The KB discussed above contains rules with function symbols in the head, such as the rule used to encode the molecular structure of ascorbic acid. These rules may incur non-termination during the computation of the stable model due to the creation of infinitely many terms. In order to ensure termination of our reasoning process and thus decidability of the employed formalism, we perform a decidability check on the constructed KB. In a nutshell, the decidability check (also known and as model-summarising acyclicity) involves transforming the rules of the KB and inspecting the stable models of the transformed KB for the existence of a special symbol. If the KB passes the decidability check, then termination is guaranteed; this is the case for the types of KBs that were previously described. Technical details of the aforementioned condition are out of the scope of this text and can be found in the relevant sources .
The current section provides an overview of LoPStER (Lo gic P rogramming for St ructured E ntities R easoner) the prototype we developed for structure-based chemical classification. The implementation is wrapped around the DLV system, a powerful and efficient deductive database and logic programming engine . DLV constitutes the automated reasoning component used by LoPStER for stable model computation of a rule set. Figure 2 depicts the basic processing steps as well as the different files that are parsed and produced by LoPStER. LoPStER is implemented in Java and is available online ; both LoPStER and the rules modelling chemical classes are open-source and released under GNU Lesser GPL. Next, we describe in more detail the several stages of execution.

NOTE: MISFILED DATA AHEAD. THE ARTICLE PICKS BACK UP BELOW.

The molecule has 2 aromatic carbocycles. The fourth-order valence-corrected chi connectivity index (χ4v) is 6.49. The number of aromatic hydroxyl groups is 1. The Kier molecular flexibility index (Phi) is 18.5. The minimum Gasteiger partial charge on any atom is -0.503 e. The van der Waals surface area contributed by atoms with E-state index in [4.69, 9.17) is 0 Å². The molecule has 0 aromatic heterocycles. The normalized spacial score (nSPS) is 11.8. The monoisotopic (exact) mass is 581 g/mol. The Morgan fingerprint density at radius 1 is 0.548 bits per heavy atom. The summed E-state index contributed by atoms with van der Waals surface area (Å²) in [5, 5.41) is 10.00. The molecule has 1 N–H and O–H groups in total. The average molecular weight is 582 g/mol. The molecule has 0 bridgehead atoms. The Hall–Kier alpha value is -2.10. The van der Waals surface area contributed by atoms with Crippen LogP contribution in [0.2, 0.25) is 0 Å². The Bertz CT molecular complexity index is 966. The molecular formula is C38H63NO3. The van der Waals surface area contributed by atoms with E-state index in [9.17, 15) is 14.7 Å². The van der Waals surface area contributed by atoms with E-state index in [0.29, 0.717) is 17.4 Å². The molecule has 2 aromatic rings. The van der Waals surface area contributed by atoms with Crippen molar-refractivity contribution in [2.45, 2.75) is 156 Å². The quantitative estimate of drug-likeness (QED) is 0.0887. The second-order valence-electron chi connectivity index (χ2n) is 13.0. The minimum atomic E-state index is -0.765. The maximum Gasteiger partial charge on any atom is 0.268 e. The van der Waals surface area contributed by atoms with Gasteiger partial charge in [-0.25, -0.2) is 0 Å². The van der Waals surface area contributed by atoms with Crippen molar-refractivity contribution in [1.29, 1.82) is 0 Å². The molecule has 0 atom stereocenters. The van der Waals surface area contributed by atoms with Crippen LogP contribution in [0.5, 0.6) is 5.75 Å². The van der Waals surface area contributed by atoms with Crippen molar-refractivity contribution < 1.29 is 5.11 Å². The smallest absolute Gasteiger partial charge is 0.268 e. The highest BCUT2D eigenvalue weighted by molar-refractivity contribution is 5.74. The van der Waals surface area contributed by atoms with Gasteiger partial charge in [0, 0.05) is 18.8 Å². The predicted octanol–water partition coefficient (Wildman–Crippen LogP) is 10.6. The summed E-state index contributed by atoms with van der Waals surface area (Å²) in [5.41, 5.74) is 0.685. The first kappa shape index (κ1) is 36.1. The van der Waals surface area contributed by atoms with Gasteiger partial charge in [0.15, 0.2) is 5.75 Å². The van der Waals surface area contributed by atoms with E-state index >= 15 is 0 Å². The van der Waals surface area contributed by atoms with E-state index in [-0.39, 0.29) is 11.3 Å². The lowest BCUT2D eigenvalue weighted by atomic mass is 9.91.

CDK-aided parsing. LoPStER parses the molfiles  of the molecules to be classified using the Chemistry Development Kit Java library . The molfile is a widely used chemical file format that describes molecular structures with a connection table; e.g. the molfile of ascorbic acid appears on the left of Figure 1. For each molecule, a description graph (e.g. Figure 1 bottom right) representation is generated from its molfile according to a transformation as the one described for ascorbic acid.